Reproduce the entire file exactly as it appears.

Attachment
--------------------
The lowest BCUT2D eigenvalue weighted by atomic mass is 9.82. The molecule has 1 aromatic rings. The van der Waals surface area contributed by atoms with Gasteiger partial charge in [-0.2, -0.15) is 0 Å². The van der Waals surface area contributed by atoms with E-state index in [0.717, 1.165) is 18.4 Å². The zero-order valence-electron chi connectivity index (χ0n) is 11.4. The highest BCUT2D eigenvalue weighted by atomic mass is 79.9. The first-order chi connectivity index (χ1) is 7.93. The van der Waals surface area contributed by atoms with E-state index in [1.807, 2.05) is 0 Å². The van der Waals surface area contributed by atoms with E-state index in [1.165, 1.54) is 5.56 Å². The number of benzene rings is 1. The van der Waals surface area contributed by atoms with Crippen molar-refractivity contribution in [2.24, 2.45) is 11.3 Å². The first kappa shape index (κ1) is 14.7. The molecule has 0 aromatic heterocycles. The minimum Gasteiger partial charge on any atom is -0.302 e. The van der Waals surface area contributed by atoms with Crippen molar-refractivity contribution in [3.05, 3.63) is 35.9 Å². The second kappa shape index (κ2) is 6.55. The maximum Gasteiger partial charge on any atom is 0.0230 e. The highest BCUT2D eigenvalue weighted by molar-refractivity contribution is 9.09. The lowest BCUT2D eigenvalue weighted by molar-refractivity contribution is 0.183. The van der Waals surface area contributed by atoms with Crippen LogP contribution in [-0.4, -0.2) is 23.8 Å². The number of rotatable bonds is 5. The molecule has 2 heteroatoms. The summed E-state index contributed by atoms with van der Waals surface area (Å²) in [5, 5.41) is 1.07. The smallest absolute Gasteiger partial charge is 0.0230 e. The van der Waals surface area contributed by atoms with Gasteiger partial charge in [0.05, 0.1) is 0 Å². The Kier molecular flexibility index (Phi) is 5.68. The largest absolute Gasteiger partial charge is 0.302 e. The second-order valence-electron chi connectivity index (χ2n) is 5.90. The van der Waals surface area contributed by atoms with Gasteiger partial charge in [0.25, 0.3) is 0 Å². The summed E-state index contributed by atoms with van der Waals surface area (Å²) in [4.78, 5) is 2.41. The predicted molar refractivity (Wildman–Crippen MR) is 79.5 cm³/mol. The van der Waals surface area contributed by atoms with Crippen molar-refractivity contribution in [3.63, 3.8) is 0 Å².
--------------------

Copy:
The lowest BCUT2D eigenvalue weighted by atomic mass is 9.82. The molecule has 1 aromatic rings. The van der Waals surface area contributed by atoms with Gasteiger partial charge in [-0.2, -0.15) is 0 Å². The van der Waals surface area contributed by atoms with E-state index in [0.717, 1.165) is 18.4 Å². The zero-order valence-electron chi connectivity index (χ0n) is 11.4. The highest BCUT2D eigenvalue weighted by atomic mass is 79.9. The first-order chi connectivity index (χ1) is 7.93. The van der Waals surface area contributed by atoms with E-state index in [1.807, 2.05) is 0 Å². The van der Waals surface area contributed by atoms with E-state index in [1.165, 1.54) is 5.56 Å². The number of benzene rings is 1. The van der Waals surface area contributed by atoms with Crippen molar-refractivity contribution in [2.24, 2.45) is 11.3 Å². The first kappa shape index (κ1) is 14.7. The molecule has 0 aromatic heterocycles. The minimum Gasteiger partial charge on any atom is -0.302 e. The van der Waals surface area contributed by atoms with Crippen molar-refractivity contribution in [3.05, 3.63) is 35.9 Å². The second kappa shape index (κ2) is 6.55. The maximum Gasteiger partial charge on any atom is 0.0230 e. The highest BCUT2D eigenvalue weighted by molar-refractivity contribution is 9.09. The lowest BCUT2D eigenvalue weighted by molar-refractivity contribution is 0.183. The van der Waals surface area contributed by atoms with Crippen LogP contribution in [-0.4, -0.2) is 23.8 Å². The number of rotatable bonds is 5. The molecule has 2 heteroatoms. The summed E-state index contributed by atoms with van der Waals surface area (Å²) in [5, 5.41) is 1.07. The smallest absolute Gasteiger partial charge is 0.0230 e. The van der Waals surface area contributed by atoms with Gasteiger partial charge in [0.05, 0.1) is 0 Å². The Kier molecular flexibility index (Phi) is 5.68. The largest absolute Gasteiger partial charge is 0.302 e. The second-order valence-electron chi connectivity index (χ2n) is 5.90. The van der Waals surface area contributed by atoms with Gasteiger partial charge in [0.25, 0.3) is 0 Å². The summed E-state index contributed by atoms with van der Waals surface area (Å²) in [4.78, 5) is 2.41. The predicted molar refractivity (Wildman–Crippen MR) is 79.5 cm³/mol. The van der Waals surface area contributed by atoms with Crippen molar-refractivity contribution in [3.63, 3.8) is 0 Å².